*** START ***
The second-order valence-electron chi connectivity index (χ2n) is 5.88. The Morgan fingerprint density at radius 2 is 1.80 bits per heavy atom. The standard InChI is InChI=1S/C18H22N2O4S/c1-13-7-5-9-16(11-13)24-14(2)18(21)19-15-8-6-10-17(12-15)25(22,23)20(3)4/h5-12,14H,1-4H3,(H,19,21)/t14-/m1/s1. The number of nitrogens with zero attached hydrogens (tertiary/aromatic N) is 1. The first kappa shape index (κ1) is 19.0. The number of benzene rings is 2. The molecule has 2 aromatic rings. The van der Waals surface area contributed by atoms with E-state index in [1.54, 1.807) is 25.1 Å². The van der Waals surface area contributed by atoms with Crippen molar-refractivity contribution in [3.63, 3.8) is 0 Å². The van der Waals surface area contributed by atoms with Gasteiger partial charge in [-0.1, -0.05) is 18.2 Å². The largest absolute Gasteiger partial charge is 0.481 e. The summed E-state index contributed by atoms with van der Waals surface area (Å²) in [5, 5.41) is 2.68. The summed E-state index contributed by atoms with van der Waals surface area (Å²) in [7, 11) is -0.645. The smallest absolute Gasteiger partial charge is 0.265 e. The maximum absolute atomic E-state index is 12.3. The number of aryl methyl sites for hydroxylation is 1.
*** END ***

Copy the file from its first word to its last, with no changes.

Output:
The second-order valence-electron chi connectivity index (χ2n) is 5.88. The Morgan fingerprint density at radius 2 is 1.80 bits per heavy atom. The standard InChI is InChI=1S/C18H22N2O4S/c1-13-7-5-9-16(11-13)24-14(2)18(21)19-15-8-6-10-17(12-15)25(22,23)20(3)4/h5-12,14H,1-4H3,(H,19,21)/t14-/m1/s1. The number of nitrogens with zero attached hydrogens (tertiary/aromatic N) is 1. The first kappa shape index (κ1) is 19.0. The number of benzene rings is 2. The molecule has 2 aromatic rings. The van der Waals surface area contributed by atoms with E-state index in [1.54, 1.807) is 25.1 Å². The van der Waals surface area contributed by atoms with Crippen molar-refractivity contribution in [3.63, 3.8) is 0 Å². The van der Waals surface area contributed by atoms with Gasteiger partial charge in [-0.1, -0.05) is 18.2 Å². The largest absolute Gasteiger partial charge is 0.481 e. The summed E-state index contributed by atoms with van der Waals surface area (Å²) in [5, 5.41) is 2.68. The summed E-state index contributed by atoms with van der Waals surface area (Å²) in [7, 11) is -0.645. The smallest absolute Gasteiger partial charge is 0.265 e. The maximum absolute atomic E-state index is 12.3. The number of aryl methyl sites for hydroxylation is 1.